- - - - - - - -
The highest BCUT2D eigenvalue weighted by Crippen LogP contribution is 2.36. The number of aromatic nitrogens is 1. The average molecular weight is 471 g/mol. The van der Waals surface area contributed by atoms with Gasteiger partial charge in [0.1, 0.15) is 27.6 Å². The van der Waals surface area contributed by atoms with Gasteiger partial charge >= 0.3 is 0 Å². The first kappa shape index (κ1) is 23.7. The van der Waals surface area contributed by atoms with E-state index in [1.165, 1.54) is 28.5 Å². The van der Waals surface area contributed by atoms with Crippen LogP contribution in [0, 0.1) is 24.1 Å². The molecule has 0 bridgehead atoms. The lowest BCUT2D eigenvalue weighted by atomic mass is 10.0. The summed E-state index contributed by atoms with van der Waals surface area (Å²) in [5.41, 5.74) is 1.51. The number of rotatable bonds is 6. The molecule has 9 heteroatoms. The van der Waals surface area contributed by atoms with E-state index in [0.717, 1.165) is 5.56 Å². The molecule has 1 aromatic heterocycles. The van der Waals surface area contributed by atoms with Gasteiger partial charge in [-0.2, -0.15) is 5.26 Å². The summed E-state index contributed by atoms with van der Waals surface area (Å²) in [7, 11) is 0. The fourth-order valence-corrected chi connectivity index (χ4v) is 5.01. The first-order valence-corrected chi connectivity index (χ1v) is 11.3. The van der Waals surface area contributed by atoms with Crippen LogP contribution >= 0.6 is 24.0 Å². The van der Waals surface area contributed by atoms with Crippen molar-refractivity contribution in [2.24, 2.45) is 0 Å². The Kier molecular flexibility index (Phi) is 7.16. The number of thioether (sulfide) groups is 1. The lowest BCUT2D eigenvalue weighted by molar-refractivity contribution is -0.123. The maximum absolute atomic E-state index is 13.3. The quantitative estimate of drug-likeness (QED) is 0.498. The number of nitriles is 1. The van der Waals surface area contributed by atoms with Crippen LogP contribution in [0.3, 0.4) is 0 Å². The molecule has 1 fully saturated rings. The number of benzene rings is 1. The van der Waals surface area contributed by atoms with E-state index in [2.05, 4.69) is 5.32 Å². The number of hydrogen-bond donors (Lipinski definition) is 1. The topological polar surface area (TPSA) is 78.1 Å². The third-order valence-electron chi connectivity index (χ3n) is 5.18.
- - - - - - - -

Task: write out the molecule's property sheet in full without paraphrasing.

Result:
The highest BCUT2D eigenvalue weighted by Crippen LogP contribution is 2.36. The number of aromatic nitrogens is 1. The average molecular weight is 471 g/mol. The van der Waals surface area contributed by atoms with Gasteiger partial charge in [0.1, 0.15) is 27.6 Å². The van der Waals surface area contributed by atoms with Gasteiger partial charge >= 0.3 is 0 Å². The first kappa shape index (κ1) is 23.7. The van der Waals surface area contributed by atoms with E-state index in [1.165, 1.54) is 28.5 Å². The van der Waals surface area contributed by atoms with Crippen LogP contribution in [0, 0.1) is 24.1 Å². The molecule has 0 bridgehead atoms. The lowest BCUT2D eigenvalue weighted by atomic mass is 10.0. The summed E-state index contributed by atoms with van der Waals surface area (Å²) in [5.41, 5.74) is 1.51. The number of rotatable bonds is 6. The molecule has 9 heteroatoms. The van der Waals surface area contributed by atoms with E-state index in [0.717, 1.165) is 5.56 Å². The molecule has 1 aromatic heterocycles. The van der Waals surface area contributed by atoms with Gasteiger partial charge in [-0.2, -0.15) is 5.26 Å². The summed E-state index contributed by atoms with van der Waals surface area (Å²) in [7, 11) is 0. The fourth-order valence-corrected chi connectivity index (χ4v) is 5.01. The first-order valence-corrected chi connectivity index (χ1v) is 11.3. The van der Waals surface area contributed by atoms with Crippen LogP contribution >= 0.6 is 24.0 Å². The van der Waals surface area contributed by atoms with Crippen molar-refractivity contribution in [2.24, 2.45) is 0 Å². The Kier molecular flexibility index (Phi) is 7.16. The number of thioether (sulfide) groups is 1. The lowest BCUT2D eigenvalue weighted by molar-refractivity contribution is -0.123. The maximum absolute atomic E-state index is 13.3. The quantitative estimate of drug-likeness (QED) is 0.498. The number of nitriles is 1. The van der Waals surface area contributed by atoms with Crippen LogP contribution in [0.3, 0.4) is 0 Å². The molecule has 1 fully saturated rings. The number of benzene rings is 1. The van der Waals surface area contributed by atoms with E-state index in [2.05, 4.69) is 5.32 Å². The number of hydrogen-bond donors (Lipinski definition) is 1. The topological polar surface area (TPSA) is 78.1 Å². The third-order valence-electron chi connectivity index (χ3n) is 5.18.